Yet the Empire's supreme ruler, the evil Emperor Palpatine, remained hungry for even more power. To expand his rule and crush all remnants of the Old Republic, Palpatine had approved the construction of a secret weapon: the Death Star, an immense armored space station that could destroy an entire planet.
The Empire was not without opposition. The Alliance to Restore the Republic - commonly known as the Rebel Alliance - led the fight to overturn the Empire and bring justice and freedom back to the galaxy.
After Rebel spies learned of the Death Star project, they managed to intercept an Imperial transmission of the space station's technical data. The Rebels hoped the data would reveal a way to destroy the Death Star. The Empire was determined to recover the stolen plans... now in the possession of a young Senator from the planet Alderaan, Princess Leia Organa...

There are a number of words from even this short excerpt that cause kids trouble, so I encourage them to use three different Internet tools.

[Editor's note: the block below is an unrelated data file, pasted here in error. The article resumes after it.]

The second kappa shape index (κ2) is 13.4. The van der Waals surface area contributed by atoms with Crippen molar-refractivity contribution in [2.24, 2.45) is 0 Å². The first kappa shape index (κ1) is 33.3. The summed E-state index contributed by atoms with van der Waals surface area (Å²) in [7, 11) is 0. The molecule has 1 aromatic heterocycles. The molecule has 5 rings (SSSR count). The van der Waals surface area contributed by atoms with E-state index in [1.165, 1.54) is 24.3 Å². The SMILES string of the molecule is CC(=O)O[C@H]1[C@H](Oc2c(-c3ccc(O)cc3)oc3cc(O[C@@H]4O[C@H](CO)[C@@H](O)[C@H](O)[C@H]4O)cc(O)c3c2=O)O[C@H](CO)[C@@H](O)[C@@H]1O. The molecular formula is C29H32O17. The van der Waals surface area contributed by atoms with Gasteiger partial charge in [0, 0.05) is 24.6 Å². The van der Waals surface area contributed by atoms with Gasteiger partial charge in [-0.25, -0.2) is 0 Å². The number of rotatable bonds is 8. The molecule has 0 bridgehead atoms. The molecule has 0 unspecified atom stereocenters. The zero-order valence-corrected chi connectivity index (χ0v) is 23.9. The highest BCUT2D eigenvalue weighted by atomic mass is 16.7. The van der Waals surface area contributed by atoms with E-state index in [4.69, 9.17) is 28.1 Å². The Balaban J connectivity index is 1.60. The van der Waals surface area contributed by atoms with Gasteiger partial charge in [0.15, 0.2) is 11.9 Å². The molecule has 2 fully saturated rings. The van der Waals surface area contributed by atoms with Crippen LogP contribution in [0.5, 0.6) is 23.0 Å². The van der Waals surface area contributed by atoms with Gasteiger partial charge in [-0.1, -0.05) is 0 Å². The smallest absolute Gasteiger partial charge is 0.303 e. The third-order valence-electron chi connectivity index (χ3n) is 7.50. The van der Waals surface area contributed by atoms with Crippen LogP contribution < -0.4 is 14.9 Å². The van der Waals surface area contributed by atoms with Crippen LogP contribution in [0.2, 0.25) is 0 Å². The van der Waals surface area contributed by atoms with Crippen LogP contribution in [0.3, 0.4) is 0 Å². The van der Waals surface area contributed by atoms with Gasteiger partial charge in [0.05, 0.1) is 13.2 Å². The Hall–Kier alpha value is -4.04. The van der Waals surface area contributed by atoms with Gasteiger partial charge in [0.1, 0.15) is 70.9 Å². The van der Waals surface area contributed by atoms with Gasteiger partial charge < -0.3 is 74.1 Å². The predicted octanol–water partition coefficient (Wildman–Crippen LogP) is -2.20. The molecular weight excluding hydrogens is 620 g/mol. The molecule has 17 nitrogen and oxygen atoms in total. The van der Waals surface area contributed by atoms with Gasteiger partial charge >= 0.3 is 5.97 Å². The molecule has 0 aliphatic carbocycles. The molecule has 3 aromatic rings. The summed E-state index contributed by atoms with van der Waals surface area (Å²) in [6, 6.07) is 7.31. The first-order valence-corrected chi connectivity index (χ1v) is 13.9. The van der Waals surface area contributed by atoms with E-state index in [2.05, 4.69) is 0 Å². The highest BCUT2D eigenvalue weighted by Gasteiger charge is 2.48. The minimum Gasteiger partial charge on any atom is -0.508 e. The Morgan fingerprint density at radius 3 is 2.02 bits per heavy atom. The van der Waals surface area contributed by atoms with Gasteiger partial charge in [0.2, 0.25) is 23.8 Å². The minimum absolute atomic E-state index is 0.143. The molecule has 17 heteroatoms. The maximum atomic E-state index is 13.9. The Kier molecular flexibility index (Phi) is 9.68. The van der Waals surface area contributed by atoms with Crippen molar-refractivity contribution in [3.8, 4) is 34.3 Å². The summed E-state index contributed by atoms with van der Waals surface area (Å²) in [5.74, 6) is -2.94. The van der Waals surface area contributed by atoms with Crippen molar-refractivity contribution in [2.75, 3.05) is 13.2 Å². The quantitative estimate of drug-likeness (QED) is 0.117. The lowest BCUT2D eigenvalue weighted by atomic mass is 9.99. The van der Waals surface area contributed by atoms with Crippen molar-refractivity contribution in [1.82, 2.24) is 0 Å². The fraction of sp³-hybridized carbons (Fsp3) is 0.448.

www.dictionary.com - the kids use this site to look up words they do not understand. From the excerpt above, some kids have a hard time with the word 'prevailed'. Next to the word is a volume icon (circled in red) that the kids can click to have the word pronounced through their computer's speakers. Sometimes kids know the word, but don't recognize the spelling, and sometimes once they hear a pronunciation, they sometimes recognize the word. Otherwise, they read the definition, but often the definition uses words they don't understand, so I have them open a new tab with another copy of dictionary.com and search those words. I often model all this on the Smartboard.

www.wookiepedia.org - there are a lot of science fiction words in Star Wars that are not found in the dictionary, so I have the kids use a Star Wars encycolpedia called Wookiepedia. In the excerpt above, many kids have trouble with words that are specific to science fiction or Star Wars like Clone Wars, Alliance, Galactic Empire, Old Republic and Death Star.

The picture to the left shows an example of the kind of information Wookiepedia gives for the Death Star. The kids can see a picture, a quote and a written description of the Death Star.